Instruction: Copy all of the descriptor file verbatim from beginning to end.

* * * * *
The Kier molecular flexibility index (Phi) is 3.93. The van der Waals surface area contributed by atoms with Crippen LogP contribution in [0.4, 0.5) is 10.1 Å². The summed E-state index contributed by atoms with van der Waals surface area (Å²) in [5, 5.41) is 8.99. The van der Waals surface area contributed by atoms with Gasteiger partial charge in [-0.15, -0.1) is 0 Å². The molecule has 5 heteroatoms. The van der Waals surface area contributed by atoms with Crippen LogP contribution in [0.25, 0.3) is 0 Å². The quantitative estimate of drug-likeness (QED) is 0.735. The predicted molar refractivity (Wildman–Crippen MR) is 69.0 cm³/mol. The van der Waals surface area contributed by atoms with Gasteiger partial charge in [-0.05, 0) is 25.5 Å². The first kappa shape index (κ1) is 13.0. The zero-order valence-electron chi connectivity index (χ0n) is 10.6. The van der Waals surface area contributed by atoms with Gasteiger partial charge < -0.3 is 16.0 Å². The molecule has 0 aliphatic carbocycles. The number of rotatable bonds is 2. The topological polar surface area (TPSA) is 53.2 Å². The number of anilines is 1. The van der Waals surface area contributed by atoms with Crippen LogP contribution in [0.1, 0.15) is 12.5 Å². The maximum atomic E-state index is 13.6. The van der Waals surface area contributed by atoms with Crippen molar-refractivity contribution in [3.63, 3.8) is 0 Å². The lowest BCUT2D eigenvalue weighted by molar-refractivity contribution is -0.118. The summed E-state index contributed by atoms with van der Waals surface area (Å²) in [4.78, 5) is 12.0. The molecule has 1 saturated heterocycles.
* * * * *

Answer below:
The Kier molecular flexibility index (Phi) is 3.93. The van der Waals surface area contributed by atoms with Crippen LogP contribution in [0.4, 0.5) is 10.1 Å². The summed E-state index contributed by atoms with van der Waals surface area (Å²) in [5, 5.41) is 8.99. The van der Waals surface area contributed by atoms with Gasteiger partial charge in [-0.15, -0.1) is 0 Å². The molecule has 5 heteroatoms. The van der Waals surface area contributed by atoms with Crippen LogP contribution in [0.25, 0.3) is 0 Å². The quantitative estimate of drug-likeness (QED) is 0.735. The predicted molar refractivity (Wildman–Crippen MR) is 69.0 cm³/mol. The van der Waals surface area contributed by atoms with Gasteiger partial charge in [-0.05, 0) is 25.5 Å². The first kappa shape index (κ1) is 13.0. The zero-order valence-electron chi connectivity index (χ0n) is 10.6. The van der Waals surface area contributed by atoms with Gasteiger partial charge < -0.3 is 16.0 Å². The molecule has 0 aliphatic carbocycles. The number of rotatable bonds is 2. The topological polar surface area (TPSA) is 53.2 Å². The number of anilines is 1. The van der Waals surface area contributed by atoms with Crippen LogP contribution in [0.1, 0.15) is 12.5 Å². The maximum atomic E-state index is 13.6. The van der Waals surface area contributed by atoms with Crippen molar-refractivity contribution in [3.63, 3.8) is 0 Å². The lowest BCUT2D eigenvalue weighted by molar-refractivity contribution is -0.118. The summed E-state index contributed by atoms with van der Waals surface area (Å²) in [4.78, 5) is 12.0. The molecule has 1 saturated heterocycles.